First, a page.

On Sunday, April 1, 2018, Manhattan Project veteran Wilfrid Rall passed away at the age of 95. Rall was born on August 29, 1922 in Los Angeles, California. He went on to become a neuroscientist and physicist, and is considered to be one of the founders of computational neuroscience. He studied physics at Yale University before joining the Manhattan Project at the University of Chicago in 1943. He worked in the physics division of the Met Lab as a research assistant until 1945.
Rall shared his feelings about the Manhattan Project in a 2015 interview: “I think what was special about it — which is why you had a number of European scientists who were contributing to the effort — is because they were afraid the Nazis were going to get it. It was a race against the Nazis. I don’t think many people felt too much qualms against it. They felt it was important to win that race.”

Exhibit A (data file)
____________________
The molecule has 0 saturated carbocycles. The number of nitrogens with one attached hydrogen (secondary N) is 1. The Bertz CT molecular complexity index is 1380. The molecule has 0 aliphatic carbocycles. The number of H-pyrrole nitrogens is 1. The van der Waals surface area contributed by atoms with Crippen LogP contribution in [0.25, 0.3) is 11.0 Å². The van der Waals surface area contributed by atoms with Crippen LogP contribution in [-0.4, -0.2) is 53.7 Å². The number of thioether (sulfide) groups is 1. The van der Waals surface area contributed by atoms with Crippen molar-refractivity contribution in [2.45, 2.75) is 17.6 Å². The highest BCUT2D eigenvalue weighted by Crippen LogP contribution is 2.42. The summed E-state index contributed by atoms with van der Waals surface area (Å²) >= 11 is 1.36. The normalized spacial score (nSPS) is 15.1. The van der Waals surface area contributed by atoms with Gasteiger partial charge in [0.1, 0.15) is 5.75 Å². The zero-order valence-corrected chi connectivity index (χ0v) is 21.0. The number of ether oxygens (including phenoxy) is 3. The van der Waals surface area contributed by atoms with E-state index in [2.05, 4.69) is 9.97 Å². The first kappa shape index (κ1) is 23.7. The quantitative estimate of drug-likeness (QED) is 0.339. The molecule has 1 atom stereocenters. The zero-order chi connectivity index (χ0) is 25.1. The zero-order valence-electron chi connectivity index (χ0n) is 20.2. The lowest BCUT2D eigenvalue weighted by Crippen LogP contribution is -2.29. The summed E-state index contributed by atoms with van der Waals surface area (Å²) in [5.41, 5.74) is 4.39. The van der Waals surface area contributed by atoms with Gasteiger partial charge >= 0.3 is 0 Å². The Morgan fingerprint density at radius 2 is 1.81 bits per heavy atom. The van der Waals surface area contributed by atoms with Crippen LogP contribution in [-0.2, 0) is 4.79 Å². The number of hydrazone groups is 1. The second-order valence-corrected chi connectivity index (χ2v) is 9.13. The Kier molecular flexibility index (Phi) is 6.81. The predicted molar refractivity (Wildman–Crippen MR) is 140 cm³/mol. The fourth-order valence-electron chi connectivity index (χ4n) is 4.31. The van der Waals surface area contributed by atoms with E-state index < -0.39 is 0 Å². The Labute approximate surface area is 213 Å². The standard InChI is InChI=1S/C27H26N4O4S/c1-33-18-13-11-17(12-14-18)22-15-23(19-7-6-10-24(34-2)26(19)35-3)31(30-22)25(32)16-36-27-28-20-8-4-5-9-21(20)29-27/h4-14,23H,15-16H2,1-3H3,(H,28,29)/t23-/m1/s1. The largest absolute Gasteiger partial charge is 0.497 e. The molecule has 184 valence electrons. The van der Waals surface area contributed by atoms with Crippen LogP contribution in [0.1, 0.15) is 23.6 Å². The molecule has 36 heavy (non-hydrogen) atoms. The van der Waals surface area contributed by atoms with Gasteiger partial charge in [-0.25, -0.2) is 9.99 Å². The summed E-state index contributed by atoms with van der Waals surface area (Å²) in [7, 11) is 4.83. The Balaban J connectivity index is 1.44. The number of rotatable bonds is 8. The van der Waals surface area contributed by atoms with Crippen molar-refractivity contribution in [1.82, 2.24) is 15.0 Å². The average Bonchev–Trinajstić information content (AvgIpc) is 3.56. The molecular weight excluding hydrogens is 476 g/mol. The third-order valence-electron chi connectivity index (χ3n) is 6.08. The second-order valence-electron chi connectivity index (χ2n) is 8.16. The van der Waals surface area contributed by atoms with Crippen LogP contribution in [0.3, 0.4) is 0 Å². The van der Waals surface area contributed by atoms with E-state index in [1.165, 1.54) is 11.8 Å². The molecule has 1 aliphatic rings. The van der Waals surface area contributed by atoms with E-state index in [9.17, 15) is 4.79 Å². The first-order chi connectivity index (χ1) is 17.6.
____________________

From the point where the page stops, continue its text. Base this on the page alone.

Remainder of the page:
In July of 1945, Rall, along with many other scientists, signed the Szilard Petition, which protested the use of the atomic bomb on Japan. He commented: “Leo wrote a petition to FDR, who never got it because he died, and I signed it. All of the radiation would make the area [Japan] uninhabitable. I understand that the reason it was done [was] because of the fear that Germany might get it. It was a legitimate fear, and that made it a legitimate reason to get it done. But then the next question is, what about using it?”
Rall later earned degrees from the University of Chicago and the University of New Zealand. Throughout his life, he supported many organizations related to the promotion of world peace and the preservation of nature. He spent most of his career working with the National Institutes of Health, until his retirement in 1994.